Lessons from a stage play on handling office politics
As you head back to the office in the new year and steel yourself for any office politics, consider catching the award-winning play Bull by playwright Mike Bartlett. The sharply written comedy examines what it takes to survive in a dog-eat-dog world, and it is staged by Singapore theatre company Wild Rice at its theatre in Funan mall from 7 to 9 Jan. The production is directed by Victoria Chen, and it stars actors Brian Nai, Oniatta Effendi, Selma Alkaff and Dennis Sofian.
Read on to find out what the cast learnt through the play about dealing with office politics, and how they prepared for their roles.
How do you relate to the character you play?
Nai: I play Tony, the manipulative office hotshot born with a privileged background. In addition to his unfair advantage of being a good-looking guy in a male-dominated industry, he knows how to play “the game”. I don’t relate to Tony at all because I am not that good with people, but it is always fun to discover and explore the psyche of someone who is vastly different from myself, and to accurately portray him on stage.
Sofian: I play the character Thomas. I relate to his character a lot because we have both been victims of bullying. I know what that is like and how it can mentally affect you.
Alkaff: I play Isobel, who would seem to be the “mean girl”. I wouldn’t say we are alike, and that makes it both exciting and challenging to play her.
Effendi: I play the character Carter. She is the boss of Isobel, Tony and Thomas. I love her energy, which is like that of a woman in power. I secretly aspire to be as sharp as Carter, even though I don’t think I am close to being as cold or detached as she is.
What has the play taught you about dealing with office politics?
Nai: There might always be people constantly trying to put you down, but there are many ways to deal with that, which do not involve you bringing yourself down to their level. Pick your battles, do your job, and do it well.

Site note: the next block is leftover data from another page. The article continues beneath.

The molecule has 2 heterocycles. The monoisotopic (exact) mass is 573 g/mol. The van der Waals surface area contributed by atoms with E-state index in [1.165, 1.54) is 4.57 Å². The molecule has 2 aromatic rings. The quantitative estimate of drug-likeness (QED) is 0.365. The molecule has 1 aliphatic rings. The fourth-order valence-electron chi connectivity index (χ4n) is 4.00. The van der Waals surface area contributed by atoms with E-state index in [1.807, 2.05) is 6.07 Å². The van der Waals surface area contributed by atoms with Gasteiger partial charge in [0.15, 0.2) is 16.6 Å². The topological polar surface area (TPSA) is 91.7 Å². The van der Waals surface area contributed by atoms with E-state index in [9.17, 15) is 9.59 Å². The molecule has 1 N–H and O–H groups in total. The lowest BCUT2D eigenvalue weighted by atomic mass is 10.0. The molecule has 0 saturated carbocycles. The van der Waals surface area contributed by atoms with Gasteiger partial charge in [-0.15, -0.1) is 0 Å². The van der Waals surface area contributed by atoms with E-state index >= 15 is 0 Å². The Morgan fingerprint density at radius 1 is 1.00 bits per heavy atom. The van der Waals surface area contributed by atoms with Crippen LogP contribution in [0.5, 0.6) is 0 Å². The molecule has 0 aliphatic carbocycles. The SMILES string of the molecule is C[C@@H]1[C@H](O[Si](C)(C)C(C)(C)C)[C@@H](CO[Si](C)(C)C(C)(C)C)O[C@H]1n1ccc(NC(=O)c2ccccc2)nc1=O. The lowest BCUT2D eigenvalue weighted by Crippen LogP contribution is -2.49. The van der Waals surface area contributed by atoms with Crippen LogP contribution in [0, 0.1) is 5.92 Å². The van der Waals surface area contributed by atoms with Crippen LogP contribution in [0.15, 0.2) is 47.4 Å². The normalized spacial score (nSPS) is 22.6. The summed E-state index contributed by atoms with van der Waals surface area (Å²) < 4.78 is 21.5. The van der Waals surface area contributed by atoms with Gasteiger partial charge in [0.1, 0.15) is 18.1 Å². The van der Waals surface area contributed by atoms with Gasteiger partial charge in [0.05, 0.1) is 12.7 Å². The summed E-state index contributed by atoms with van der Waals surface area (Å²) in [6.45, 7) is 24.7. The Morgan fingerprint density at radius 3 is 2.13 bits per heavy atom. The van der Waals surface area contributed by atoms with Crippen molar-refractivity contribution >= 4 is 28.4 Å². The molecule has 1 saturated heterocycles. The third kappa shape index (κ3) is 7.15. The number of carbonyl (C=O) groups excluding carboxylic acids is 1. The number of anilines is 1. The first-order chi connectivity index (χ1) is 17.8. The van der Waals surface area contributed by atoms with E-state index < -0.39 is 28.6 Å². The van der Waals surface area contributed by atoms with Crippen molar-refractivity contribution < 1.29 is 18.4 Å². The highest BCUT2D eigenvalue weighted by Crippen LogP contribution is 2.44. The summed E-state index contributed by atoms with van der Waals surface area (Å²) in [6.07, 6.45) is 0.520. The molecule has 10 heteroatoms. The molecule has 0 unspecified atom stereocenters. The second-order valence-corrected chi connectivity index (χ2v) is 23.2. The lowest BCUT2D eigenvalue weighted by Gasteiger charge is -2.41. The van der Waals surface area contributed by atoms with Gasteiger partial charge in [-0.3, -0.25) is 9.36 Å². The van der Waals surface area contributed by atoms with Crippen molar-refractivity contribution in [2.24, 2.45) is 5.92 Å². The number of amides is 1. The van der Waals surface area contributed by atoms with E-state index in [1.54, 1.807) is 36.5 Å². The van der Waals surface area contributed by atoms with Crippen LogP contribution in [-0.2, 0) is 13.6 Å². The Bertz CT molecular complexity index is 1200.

Sofian: The play shows how insidious and unprofessional people can be in the office. I don’t think the playwright intended so much to present office politics in a realistic light, as to bring the underlying aggression and malice to the surface. If you have colleagues like the ones in the play, my advice is to leave your workplace.
Alkaff: I have never worked in an office, so I don’t have any firsthand experience. But the play has made me think about what it means to be a woman in a male-dominated office environment. My advice is to be nice to people because you never know what someone is going through.
Effendi: The play did not teach me anything I didn’t already know. Office politics is nasty, and it is an inevitable rite of passage.
How did you prepare for your role?
Nai: There was a lot of research and discussion with the rest of the cast and the director. I spent a good portion of my time researching how upper-class Singaporeans spend their childhood, and how the kinds of schools they attend might affect them as people. Physically, I had to change up my diet and work out to fit the profile of my character.
Sofian: The bulk of the work happened during rehearsals both in and out of the room. It is important to establish the character’s backstory, the world that the character inhabits and how he would interact in that world.
Alkaff: Besides our usual physical and vocal warm-up, I try to get into the mindset of Isobel. For example, what is her state of mind before the scene? What does she want, and how is she going to achieve it?
Effendi: My shoes and handbag help me get into the role. A huge part of my prep resolves around getting into character through my costumes.
Replies were edited and condensed for clarity. Book your tickets to BULL here.